Tohban Report 2014-05-21

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Tohban Reports
Start Date: 14 May 2014
End Date: 21 May 2014
Tohban: Lindsay Glesener (Vice Tohban: Säm / Milo )
Tohban email:
Next Tohban: Juan Carlos (vice tohban Martin)
List all reports


Solar Activity

It was a very quiet week, with all B and C flares and no M class flares. The GOES baseline level is mid-B class. There are 11 ARs on the disk. Things are becoming slightly more active (within the last 24 hours), but still only small C flares. STEREO A and B (which give almost the same view now) show that the far side of the Sun is also quiet.

How many GOES flares occurred?

 Flares above B, C, M, X class were      3    26     0     0

And how many of these are listed in the RHESSI flare list?

 Flares above B, C, M, X class were      2    18     0     0

Memory Management

The SSR fill reached a max of 31% and was at 7% at the end of yesterday's pass set. In other words it didn't quite empty.

Spacecraft Status

CP1 and CP2 are at 118.4K and 116.8K, respectively. These are up a bit but are trending normally with the day cycle.

Data Gaps

No data gaps!

Detector issues

Due to attenuator motions last week, the set of detectors used for the livetime calculation was changed by doubling up on D2 (and removing D7). We now are using G1, G2, G2, and G5.  The commanding was done May 16 at 2014-136-02:38 UTC. The thin attenuator came back out shortly after. No spurious attenuator motions were noticed since then.

On May 17 at 2014-137-04:03:25 UTC, many thresholds were changed:

G8 appears to have fallen into the same state as G9 with respect to the rear segment, i.e. the rear segment is essentially not functional for data collection. No action was taken on this in the past week, but see the note at the end of this section.

On May 19, an "experiment" was performed on D6, whereby the HV was dropped to 0, stayed off for an orbit, and then brought back up to ~2100V (the same as the starting value) over the next two BGS passes. Some interesting things were found. The detector appeared to desegment at just under 900V on the way down, but segmented at 20-40V on the way back up. (Though Albert notes that this is apparent segmentation only, and doesn't consider the relaxed state after the leakage current has been allowed to settle. In other words the real segmentation / desegmentation voltage might not be exactly these values.) The health of the detector appeared to be better than the health before the "experiment," in the sense that the livetime finished at ~80% (as opposed to almost zero beforehand), though it has slowly declined a bit since then. In this respect, the experiment is considered a success! A writeup of the experiment can be found here.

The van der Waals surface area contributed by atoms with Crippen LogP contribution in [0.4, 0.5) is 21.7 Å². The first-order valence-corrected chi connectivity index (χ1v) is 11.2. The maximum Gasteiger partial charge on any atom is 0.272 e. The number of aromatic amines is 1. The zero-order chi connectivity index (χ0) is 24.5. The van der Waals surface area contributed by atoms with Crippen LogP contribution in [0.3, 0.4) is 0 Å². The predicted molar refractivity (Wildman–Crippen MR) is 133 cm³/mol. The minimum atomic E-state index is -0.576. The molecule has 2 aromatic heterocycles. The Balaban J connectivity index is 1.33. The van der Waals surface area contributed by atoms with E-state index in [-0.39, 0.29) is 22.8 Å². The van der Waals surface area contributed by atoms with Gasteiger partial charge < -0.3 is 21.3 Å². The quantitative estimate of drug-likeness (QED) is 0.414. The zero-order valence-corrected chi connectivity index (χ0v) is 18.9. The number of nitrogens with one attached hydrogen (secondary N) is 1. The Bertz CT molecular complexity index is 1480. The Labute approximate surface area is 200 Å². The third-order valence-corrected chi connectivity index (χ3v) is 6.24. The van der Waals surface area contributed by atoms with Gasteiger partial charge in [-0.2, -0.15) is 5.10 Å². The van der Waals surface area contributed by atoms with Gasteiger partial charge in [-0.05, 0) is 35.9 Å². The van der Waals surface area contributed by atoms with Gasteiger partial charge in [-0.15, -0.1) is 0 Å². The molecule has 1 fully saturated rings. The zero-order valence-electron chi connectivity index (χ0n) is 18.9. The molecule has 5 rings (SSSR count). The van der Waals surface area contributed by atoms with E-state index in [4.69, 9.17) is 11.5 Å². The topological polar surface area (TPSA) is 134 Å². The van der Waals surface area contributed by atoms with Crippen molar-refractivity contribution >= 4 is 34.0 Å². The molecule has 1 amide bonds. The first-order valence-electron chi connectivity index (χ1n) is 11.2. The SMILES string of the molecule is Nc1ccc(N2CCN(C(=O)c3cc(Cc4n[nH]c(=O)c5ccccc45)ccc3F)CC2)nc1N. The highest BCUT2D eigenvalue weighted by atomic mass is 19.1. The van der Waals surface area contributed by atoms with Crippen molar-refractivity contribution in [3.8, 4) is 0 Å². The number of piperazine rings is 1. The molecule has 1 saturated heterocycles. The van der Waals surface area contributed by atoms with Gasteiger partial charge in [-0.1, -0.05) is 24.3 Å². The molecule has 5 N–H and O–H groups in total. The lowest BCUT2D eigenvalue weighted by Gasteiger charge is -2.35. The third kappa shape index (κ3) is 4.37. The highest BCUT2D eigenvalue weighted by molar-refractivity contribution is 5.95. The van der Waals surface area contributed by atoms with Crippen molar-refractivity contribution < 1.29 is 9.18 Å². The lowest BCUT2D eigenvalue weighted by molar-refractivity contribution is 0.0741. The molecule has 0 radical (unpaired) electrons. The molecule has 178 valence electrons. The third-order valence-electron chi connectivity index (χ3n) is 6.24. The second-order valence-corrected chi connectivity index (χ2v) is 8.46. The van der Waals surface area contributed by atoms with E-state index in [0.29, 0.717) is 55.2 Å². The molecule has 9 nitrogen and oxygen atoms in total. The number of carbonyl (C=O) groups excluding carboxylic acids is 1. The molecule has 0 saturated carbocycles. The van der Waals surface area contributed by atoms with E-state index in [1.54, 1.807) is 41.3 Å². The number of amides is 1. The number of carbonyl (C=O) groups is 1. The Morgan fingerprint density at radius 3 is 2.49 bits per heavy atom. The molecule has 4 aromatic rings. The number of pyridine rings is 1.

The exact commands:

Emboldened by this success, we decided to try the same thing with Detector 9. This test is scheduled for Tuesday. It would be good to try it for D8 as well, but the fact that we can't get real-time events from D8 during the pass due to antenna interference makes D9 the better candidate.

Spacecraft Management

The spin rate is 14.7 rpm and Ops will perform a spinup later today. UPDATE: This was performed today (May 21). We spun up from 14.7 RPM to just shy of 15.0 RPM. The spin up started 2014-141-20:22 UTC and returned to normal mode at 21:32 UTC.

Other notes

In previous Ops meetings it was noticed that there is some "spiky" data that had come through in the last few weeks. Investigation of this by Jim, Richard, and Brian found that a software fix was necessary in order to properly deal with this data as dropouts instead of spikes. The issue has been corrected and the software fix is described here, in a May 15, 2014 entry.

Decimation Active/Vigorous
HLAT Decimation Rear decimation weight 6, no front decimation
Night time data (fronts) +/- 4 minutes
Night time data (rears) +/- 4 minutes
Require extra passes? No
Requirement for moving pointer? No
Attenuator operation Active
Detector problems? Many adjustments to Det settings; see above.
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